Pezzettino
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Pezzettino

New York City, New York, United States | SELF

New York City, New York, United States | SELF
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Justin from Fishboy pointed me towards Pezzettino’s cute pop music. It’s strangely non-traditional and familiar at the same time. And though this photo and song don’t showcase it, she spends a lot of songs with an accordion — it’s like someone gave the Arcade Fire’s Regine her own solo project when she was a young girl, but minus the shouting.

MP3: Pezzettino – Sweet Descent
Pezzettino sounds like she’d be a great opener for lots of my favorite classically-minded performers. There’s a lot of Regina Spektor in her voice at times, there’s little melodic flourishes that occasionally remind me of Andrew Bird and her use of the piano reminds me of a few of Final Fantasy’s songs on He Poos Clouds. - You Ain't No Picasso


Self-promotion can be a pain in the ass: the constant hustling, the endless touring, and—oh God—the blogging, the vlogging, and the publicity stunts. Nobody knows the pains of promotion more than Pezzettino, a.k.a. former Milwaukeean/current Brooklynite Margaret Stutt. Ever since garnering attention last summer for offering personally dedicated YouTube songs in exchange for car-repair cash, Pezzettino has since been a tireless force of homegrown hype. Lub Dub, the accordion-wielding ingénue’s second proper album, finds the gimmicks and stunts left mostly behind in favor of a slick, cohesive, and funk-flavored sound. Though Stutt hasn’t completely abandoned her hi-tech busker theatrics—Lub Dub’s vinyl pressing was funded entirely by online donations—it’s refreshing to finally hear a Pezzettino album that succeeds or fails based on its musical merits alone.

Happily, Lub Dub succeeds, largely due to producer-collaborator Brandon Birchbauer, a.k.a. LMNtlyst. Proving a perfect foil to Stutt’s previously stripped-down, bare-bones arrangements, Birchbauer injects the album with glitchy beats, R&B-flavored swagger, and moody, low-key soundscapes. The opener, “Replay,” is instantly charming, brimming over with “shoo-wop, shoo-wop” backing vocals and tinkling glockenspiels (not to mention a cribbed guitar lick from Santo & Johnny’s iconic “Sleep Walk”). Mid-album standout “Where’d Ya Go?” features Pezzettino’s clipped, Regina Spektor-esque vocals at the service of an undeniably winning chorus, while “Cold Hard Chick” contains an accordionized snippet of the intro music to Pac-Man. Indeed, unpacking Stutt’s quirky references and Birchbauer’s producer Easter eggs is a chore in itself— albeit a rewarding one.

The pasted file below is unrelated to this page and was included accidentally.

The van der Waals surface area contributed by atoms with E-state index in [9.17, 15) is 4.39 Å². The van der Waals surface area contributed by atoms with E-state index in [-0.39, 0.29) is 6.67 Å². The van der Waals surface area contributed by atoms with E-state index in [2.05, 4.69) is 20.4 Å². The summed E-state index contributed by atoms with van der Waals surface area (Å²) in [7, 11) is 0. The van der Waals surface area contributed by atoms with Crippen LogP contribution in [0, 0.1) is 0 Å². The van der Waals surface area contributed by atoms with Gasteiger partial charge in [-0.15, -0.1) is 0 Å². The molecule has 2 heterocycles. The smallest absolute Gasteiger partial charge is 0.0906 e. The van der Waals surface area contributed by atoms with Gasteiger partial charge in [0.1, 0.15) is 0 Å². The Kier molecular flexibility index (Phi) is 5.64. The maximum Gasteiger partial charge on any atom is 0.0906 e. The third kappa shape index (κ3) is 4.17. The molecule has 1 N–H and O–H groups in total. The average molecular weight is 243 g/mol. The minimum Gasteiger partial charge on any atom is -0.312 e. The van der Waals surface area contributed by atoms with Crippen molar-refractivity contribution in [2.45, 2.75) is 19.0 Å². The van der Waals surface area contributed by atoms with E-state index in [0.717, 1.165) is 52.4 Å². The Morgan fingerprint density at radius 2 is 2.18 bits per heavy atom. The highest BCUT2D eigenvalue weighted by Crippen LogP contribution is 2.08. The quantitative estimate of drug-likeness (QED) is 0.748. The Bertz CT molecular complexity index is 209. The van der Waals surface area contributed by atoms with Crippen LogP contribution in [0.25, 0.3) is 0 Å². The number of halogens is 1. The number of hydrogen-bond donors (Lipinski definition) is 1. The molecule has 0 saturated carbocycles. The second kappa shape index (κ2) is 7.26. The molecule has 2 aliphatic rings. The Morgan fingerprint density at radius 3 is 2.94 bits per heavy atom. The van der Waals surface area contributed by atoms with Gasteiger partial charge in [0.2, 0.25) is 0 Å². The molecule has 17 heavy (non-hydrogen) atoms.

Only occasionally do the pair’s efforts at smoothing Pezzettino’s rough edges go too far. Though it features some lovely vocal and piano work from Stutt, “For You And Your Headaches” could pass for any of the cloying, anonymous indie-rock ballads that score the last few minutes of prime-time TV dramas. “I Did Not Use Those Words Yesterday” suffers from the same problem, but still serves nicely as an intimate, hushed album closer, punctuated throughout its five-minute runtime by long stretches of near-silence. Make no mistake, though: Lub Dub is a polished, lovingly produced, and largely successful effort. Thankfully, this time around, there are no gimmicks attached. - AV Club


After recording three albums in southeastern Wisconsin, Pezzettino (aka Margaret Stutt) picked up and left the slow-paced and comfortable setting of the Midwest to chase inspiration in the ever kinetic Manhattan. In this interview she opens up about the cathartic nature of creating music, how she took painful situations and forged her music from snippets of experiences, turning them into songs that felt good. Pezzettino also speaks about her recording process and her evolution as a musician, moving from recording on a USB microphone at home to collaborating with hip hop producer LMNtlyst.



From Brooklyn she followed the actions of Gov. Walker back in Wisconsin and created a homemade video of her song “Cold” in support of the protesters and “Princess Palace” (a stop-motion short film consisting of 70s Playboys, 50s National Geographics, and contemporary news clippings) with JCPoppe, Pezzettino, Allen Cote, and Benjamin Schaefer. While physically she’s left Milwaukee, her heart is still there and she returns regularly to play gigs and find the space to continue her prolific pace of work.



Jacob Singer: Can you introduce yourself, tell me about your beginning as a musician and songwriter, as well as the beginning of Pezzettino?



Pezzettino: It all began when I first shit my pants. And they called it music. That was in 2008. I mean, I had small little shits earlier in life, but 2008 was, you know, the bomb.



JS: That’s all you’re going to give me? When did you find the accordion? When did you start performing and recording?



P: I had joined a Craigslist band in a moment of quarter life crisis, and they asked if I could try playing this accordion they had picked up for $50. I had a crush on the cute, jackass mandolin player, so I thought, “Sure I’ll play the fucking accordion.” Besides, at the time I was locked up, living my parents’ idea of my life, you know, grad school, khaki pants, engaged to a businessman, gigantore diamond, the whole nine yards. Turns out the accordion drone, resting on your chest, is extremely cathartic, and I started writing songs. Ditched the attic band, mama’s dream, recorded those first songs on a shitty USB mic and started performing as “Pezzettino.” It was freeing, shedding other people’s expectations, and since then nothing has been as much of a struggle as me trying to be something I wasn’t.



JS: You’ve written and recorded three albums, each seems to be a progression of song writing and recording. Can you tell me a little bit about each album?